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Wednesday, October 4, 2023


America dithers in the Middle East

On Feb. 11, the Egyptian people achieved what no expert thought possible: A popular revolution was able to force the Egyptian dictator Hosni Mubarak to step down after 30 years in power. People all over the region rejoiced at the second successful uprising in a mere two months. Other countries began to plan their own days of protest, including Algeria, Libya, Yemen and Bahrain. If the Tunisians and Egyptians could gain their freedom, then Arabs everywhere were determined to achieve the same for themselves.

Unfortunately, the brutal security forces in these countries have been quick to react. Over 70 people have died in Libya during protests thus far, targeted by the thugs of the dictator, Muammar al-Gaddafi. In Manama, Bahrain, nonviolent protestors (including women and children) were viciously attacked and massacred by the police on behalf of the corrupt monarchy.

Internet and other forms of communication have been cut off in both countries, so we can only imagine what these governments hope to achieve hidden away from public scrutiny.

As usual, the American response to the uprisings in the Arab world has been positively shameful. Just as the Obama administration made no move to support the protests in Tunisia and Egypt until after their success, the recent calls for stability and affirmations of US support are just disgraceful attempts to “ride out” the wave of restlessness. Only when the regime is on our list of belligerents will the US outright condemn the violence against peaceful demonstrators.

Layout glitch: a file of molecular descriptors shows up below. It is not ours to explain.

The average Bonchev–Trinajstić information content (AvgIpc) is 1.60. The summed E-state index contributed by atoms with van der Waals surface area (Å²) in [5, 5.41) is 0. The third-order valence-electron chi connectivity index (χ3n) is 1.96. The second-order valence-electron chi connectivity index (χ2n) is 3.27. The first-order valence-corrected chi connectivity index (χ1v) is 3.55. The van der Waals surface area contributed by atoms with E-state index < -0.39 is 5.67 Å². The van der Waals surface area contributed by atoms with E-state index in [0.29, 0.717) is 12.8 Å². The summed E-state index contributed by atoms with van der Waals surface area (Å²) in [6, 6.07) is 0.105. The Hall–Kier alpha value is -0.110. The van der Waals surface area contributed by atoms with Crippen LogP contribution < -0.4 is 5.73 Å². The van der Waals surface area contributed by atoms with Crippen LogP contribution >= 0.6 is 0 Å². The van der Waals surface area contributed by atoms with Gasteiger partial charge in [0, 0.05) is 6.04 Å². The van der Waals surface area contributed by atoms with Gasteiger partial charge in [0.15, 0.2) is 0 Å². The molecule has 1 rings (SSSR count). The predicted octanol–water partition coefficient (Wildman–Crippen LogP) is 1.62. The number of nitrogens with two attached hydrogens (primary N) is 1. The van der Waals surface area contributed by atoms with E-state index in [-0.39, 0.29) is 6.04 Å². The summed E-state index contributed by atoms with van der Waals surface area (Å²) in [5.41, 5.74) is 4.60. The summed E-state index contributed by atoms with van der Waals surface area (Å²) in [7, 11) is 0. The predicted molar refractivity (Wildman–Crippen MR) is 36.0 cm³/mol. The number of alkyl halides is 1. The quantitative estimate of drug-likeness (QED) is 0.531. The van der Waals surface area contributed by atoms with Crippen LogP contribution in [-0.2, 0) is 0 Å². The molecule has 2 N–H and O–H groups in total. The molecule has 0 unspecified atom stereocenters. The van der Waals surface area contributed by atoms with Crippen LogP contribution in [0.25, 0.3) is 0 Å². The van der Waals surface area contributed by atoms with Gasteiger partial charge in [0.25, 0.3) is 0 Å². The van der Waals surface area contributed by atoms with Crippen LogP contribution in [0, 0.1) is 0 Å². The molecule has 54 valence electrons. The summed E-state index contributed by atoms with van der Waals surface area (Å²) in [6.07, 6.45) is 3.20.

Otherwise, ambiguity or open support of dictatorship is all the Arab people can expect. Bahrain’s geographical location makes it perfect for harassing Iran, which is why we have a Naval base there — along with no intention of changing the status quo.

The US has historically supported authoritarian regimes in the Middle East against the democratic will of their people. When pan-Arabism erupted across the Middle East in the 1950s and ’60s, the United States did its best to encourage anti-democratic sentiment by allying with the Saudi regime and buying off strongmen like Saddam Hussein. After Egyptian President Gamal Abdel Nasser’s death (considered the icon of pan-Arabism), we helped prop up the cruel Anwar Sadat in Egypt.

Today’s uprisings represent a resurgence of pan-Arabism, with the same themes of self-determination, dignity and freedom. However, the protestors today understand the mistakes of the past. Social justice is the ultimate goal.

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